I read it at this particular time because I wanted something relatively un-taxing that I knew I could read quickly. All of the Lynda La Plante books I’ve read so far have been “page turners” so I was confident this one would be too, and would give me something I could easily get through in a day or two, this book being shorter than the others I’ve read.

While it served the purpose mentioned above, overall it was a disappointing reading experience, adding nothing to what was told in its original screen format, apart from reminding me of its intriguing story . Someone who hasn’t seen the TV show in recent years might appreciate the book more than I did. However there’s quite an interesting preface to the book in which La Plante writes briefly about her involvement with the Prime Suspect series.

I still have a few more of La Plante’s Anna Travis series left to read, as well as the three Prime Suspect prequels featuring the younger Jane Tennison. The latter also has a TV association. The first book Tennison being adapted into the TV series (Prime Suspect 1973) that set me on my first steps into the world of crime fiction. In that case, with the book being written before the series, I’m confident of a much more rewarding read than with the book featured above.




Broadchurch: series 1

The TV series Broadchurch has been something I’d thought about watching for some time, and my recent journey into crime fiction finally brought an end to my procrastination.

I’m glad I finally made the time to watch it.

When the body of a young boy is found on its beach, the small community of Broadchurch has to face up to its unpleasant secrets. But will the truth be found before the community self-destructs, and could the truth lead to more pain than the inhabitants could imagine?

Beautifully filmed, brilliantly acted and a very atmospheric musical score.

Here is the haunting song from the credits.

Beyond the show itself, there are some interesting links to the long running, iconic British TV series Doctor Who.

Chris Chibnall the creator and writer of Broadchurch starts his tenure as Doctor Who’s new showrunner with it’s next series. But the links between Broadchurch and Doctor Who extend beyond Chibnall.
Broadchurch featured three actors who have (or will) play the title character of the Doctor: David Tennant (10th Doctor), David Bradley will feature as the returning first Doctor in the 2017 Christmas special, and of course Jodi Whittaker is the well-publicised 13th (and first female incarnation) replacing Peter Capaldi’s 12th Doctor.

Additionally Arthur Darville played Rory, one of the Doctor’s companions, during the tenure of the 11th Doctor (Matt Smith) and Olivia Colman played a small role in the 11th Doctor’s  first episode.

Colman was also rumoured to be a contender for the role of the 13th Doctor, prior to the official news that her fellow Broadchurch cast member had been given the role.

Steven Dunne: The Reaper, and Writing a Novel

Steven Dunne is another author who locates his work in Derbyshire.

Previously I posted a video of Sarah Ward and Stephen Booth talking about their work. Those two writers set their stories in the rural north of Derbyshire, Dunne uses the city of Derby itself.

During my childhood I lived in the south of the county, about 15 miles from Derby. Trips to the city were rare. My specific memories are vague and they either centre on shopping trips or the area around the Baseball Ground, the former home of the Derby County football team, where I was taken many times on Saturday afternoons.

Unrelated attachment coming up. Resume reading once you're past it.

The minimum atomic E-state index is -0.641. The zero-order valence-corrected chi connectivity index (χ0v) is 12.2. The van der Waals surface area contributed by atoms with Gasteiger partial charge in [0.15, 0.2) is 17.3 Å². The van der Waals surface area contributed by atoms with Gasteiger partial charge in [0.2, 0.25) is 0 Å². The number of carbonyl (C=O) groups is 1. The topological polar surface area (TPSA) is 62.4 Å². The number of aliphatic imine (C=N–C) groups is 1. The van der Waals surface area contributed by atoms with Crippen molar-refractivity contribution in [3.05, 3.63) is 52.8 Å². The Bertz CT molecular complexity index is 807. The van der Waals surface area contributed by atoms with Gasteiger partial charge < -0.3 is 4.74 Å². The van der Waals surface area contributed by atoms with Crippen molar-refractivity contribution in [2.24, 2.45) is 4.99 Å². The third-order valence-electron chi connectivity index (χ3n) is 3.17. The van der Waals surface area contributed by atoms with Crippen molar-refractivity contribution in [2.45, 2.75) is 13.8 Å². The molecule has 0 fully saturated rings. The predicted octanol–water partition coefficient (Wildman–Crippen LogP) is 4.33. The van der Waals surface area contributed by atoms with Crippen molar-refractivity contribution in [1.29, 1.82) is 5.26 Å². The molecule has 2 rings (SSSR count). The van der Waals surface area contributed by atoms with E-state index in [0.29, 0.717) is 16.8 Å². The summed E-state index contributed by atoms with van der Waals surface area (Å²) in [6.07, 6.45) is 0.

As for the north of the county, I recall two day trips where we ended up at Matlock Bath. The original destination had been Buxton, but navigation was never my dad’s strong point. Often we set out for one place only to arrive somewhere unexpected.
While we didn’t get to the place we intended, at least I got to see a lot of the countryside.

reaperI’ve just finished Dunne’s first book The Reaper, originally self-published, the book was eventually picked up by a major publisher.

Detective Inspector Damen Brook is an outcast within his department.  When the on duty Detective is called out to investigate a murder, Brook is the on-call officer called upon when a second murder is reported on the same night.

Brook finds  a murder scene that seems far too similar to those he’s witnessed in the past when he worked in London; the work of a serial killer Brook had named “The Reaper”.

Is this case related? If so why has the Reaper reappeared and why has he seemingly followed Brook to a new city?

The novel switches back and forth between Brook’s current investigations and his memories of the earlier cases, looking for the links between present and past, hoping to find proof of The Reaper’s identity.

The opening of the book was quite unpleasant, starting with a young, highly unlikable teenage boy, with a foul mouth and even fouler mind. A boy well on his way to being formed in his father’s image, living with the belief that women are good for only one thing.

I found this beginning had an unpleasant harshness that thankfully didn’t carry thorough the book, but it plays its part in establishing an important character and setting up the circumstances of approaching crimes.

Skimming through reviews on-line, I found a lot of mixed feelings about the book, but none that were overly unfavourable. Most found the book enjoyable but flawed, recognisable as an author’s first; and I agree. My feelings about it were also mixed. I found it mostly compelling, with a few unexpected twists, but I also found that one or two aspects of it made its main character, Brook, hard to empathise with, and I wonder whether he’s someone I really want to spend more time with. However, as I’ve already bought the follow up story, The Disciple, I’ll have to give him an opportunity to prove me wrong and win me over.


As this “Out of Shadows” blog site was originally intended to encourage me to regain my own writing ambitions (to date an unfruitful intention), I’ll add the following link to Steven Dunne’s blog where access is given to a four part series of article on “Writing a novel” The link also gives access to an interesting radio interview with Dunne.


The question Steven gets asked most often is: how do you write a novel and get it published?

There’s no easy answer and all novelists have their own way of working, but in the series of articles [at the link] below, Steven talks about the challenges and pitfalls he faced as he sought to get his first novel, Reaper, published.

Murders “close to home”

My recent venture into crime fiction got me thinking about some close to home, real life murders. Two were events that I recall from my childhood even though what I’ve known about them has been minimal. Over the past few days I’ve looked around for details of those events.